12. Next you can start to train them to lie down in response to a verbal cue as well as a visual one. Repeat the process as before but one second before you give the usual hand signal, say your chosen cue word. This can be any word you like, as your cat will only be responding to the sound, not the meaning (eg you could say ‘floor’ or even ‘grapefruit’ or ‘llama’). However, avoid using a word that you have previously used to get them to do something (eg ‘down’ when trying to get them off the sofa) as they will already have an association with this word. After repeating this process a number of times, your cat will begin to pre-empt the hand signal by lying down when you say the cue word instead.
  13. Once your cat is comfortably lying down on cue, you can start to repeat this process while standing at a greater distance from your cat, or encouraging them to stay lying down for longer periods.
black cat lying down

Throughout training, try to keep sessions to a maximum of three minutes long and then give your cat a break. If you can stick to three, three-minute sessions a day, you should hopefully be able to get your cat lying down in response to your verbal cue within seven days. However, it’s important to remember that some cats will take longer to master this than others, and some may not get it at all.

Be patient and if you find yourself getting frustrated, take a break and come back to it later. It’s important not to physically force your cat into position, as this will cause them to become stressed and could lead to behavioural or medical problems. Training should be a fun experience for both you and your cat, so always use positive reinforcement and make sure they have the choice to stop if they want to.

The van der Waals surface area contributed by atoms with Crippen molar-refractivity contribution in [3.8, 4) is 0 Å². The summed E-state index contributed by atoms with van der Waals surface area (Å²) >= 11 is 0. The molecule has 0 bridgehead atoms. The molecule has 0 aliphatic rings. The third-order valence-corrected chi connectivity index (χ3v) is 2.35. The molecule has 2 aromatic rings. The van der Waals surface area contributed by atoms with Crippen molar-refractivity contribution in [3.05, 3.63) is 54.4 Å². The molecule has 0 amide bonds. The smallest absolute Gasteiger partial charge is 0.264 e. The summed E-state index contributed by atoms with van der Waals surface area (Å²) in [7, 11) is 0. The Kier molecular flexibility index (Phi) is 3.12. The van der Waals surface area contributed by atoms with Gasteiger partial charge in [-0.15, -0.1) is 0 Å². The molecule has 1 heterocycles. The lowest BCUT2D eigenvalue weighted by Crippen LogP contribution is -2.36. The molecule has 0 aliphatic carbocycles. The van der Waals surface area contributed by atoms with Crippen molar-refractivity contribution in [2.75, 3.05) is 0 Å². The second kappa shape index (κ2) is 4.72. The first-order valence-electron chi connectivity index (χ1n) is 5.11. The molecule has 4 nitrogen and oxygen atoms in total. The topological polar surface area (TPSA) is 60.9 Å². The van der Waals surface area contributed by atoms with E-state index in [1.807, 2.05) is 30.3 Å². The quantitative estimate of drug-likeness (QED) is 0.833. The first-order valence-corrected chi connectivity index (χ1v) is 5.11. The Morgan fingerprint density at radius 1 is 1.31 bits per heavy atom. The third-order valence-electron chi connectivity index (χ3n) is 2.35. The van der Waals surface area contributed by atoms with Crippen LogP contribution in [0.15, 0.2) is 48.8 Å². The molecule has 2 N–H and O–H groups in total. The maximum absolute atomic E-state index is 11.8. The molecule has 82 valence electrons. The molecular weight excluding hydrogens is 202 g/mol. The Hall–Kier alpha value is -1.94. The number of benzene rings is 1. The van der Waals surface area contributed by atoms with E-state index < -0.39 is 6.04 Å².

Have you managed to successfully train your cat to lie down on command? Let us know in the comments below or on Facebook or Twitter!

If you have any problems training your cat, take a look at our advice on the Cats Protection website or contact a qualified behaviourist.

See also:
How to train your cat to sit on command
How to train your cat to respond to their name
How to train your cat to use the litter tray, cat flap and cat carrier
How to train your cat to use a scratch post
How to train your cat to toilet outside
How to train your cat to be comfortable with handling

Wednesday, 17 October 2018

Caring cat lovers give stray Toby a new home

When Jagoda and Michael from Norfolk found a poor, flea-infested cat roaming the streets, they were immediately concerned that he had lost his home.

They called up Cats Protection’s Downham Market Adoption Centre to see if anyone had informed them of a lost cat in the area, but when there was no match with any of the local missing moggies the branch listed him on the Lost & Found section of their website.

Next Jagoda and Michael took the cat to the local vets to get him scanned for a microchipped, and were relieved to find that he did indeed have a chip! However, their excitement turned to disappointment when the contact details listed turned out to be a dead end.

Tabby and white cat

The vets administered flea and worming treatments to help with the poor cat’s infestation and then took some photos of him to post on their Facebook page, in case there were still owners out there to claim him.

As he was unable to stay at the vets, Jagoda and Michael offered to give the cat a temporary home while the search for his owners continued. They prepared a room in their house that he could have to himself, away from their own pet cat, with all of the resources he would need.

They also continued to put up posters around the local area, but after four weeks had passed, there was still no sign of any owners coming forward.

Having become quite attached to their temporary house guest, Jagoda and Michael made the decision to make him a permanent part of the family. They named him Toby and took him back to the vets to get him checked over and vaccinated, then registered their own details on his microchip.

Tabby and white cat lying on back

Next came the tricky task of introducing Toby to their other cat, Fluffy. Thankfully, Cats Protection was able to help, as by following the steps on our helpful video guide, Jagoda and Michael were able to make sure the introduction went smoothly. They said: “They now get on very well together. They have their moments, but seem to be enjoying each other's company most of the time and even share their food!

“We just wanted to say thank you to Cats Protection’s Downham Market Adoption Centre for listing him on your website and for the advice you've given us on how to help him. We got really attached to him, he's such a friendly and grateful fella.”

If you find a stray cat, follow our advice at www.cats.org.uk/found-a-cat to give them the best chance of a happy reunion or finding a loving new home.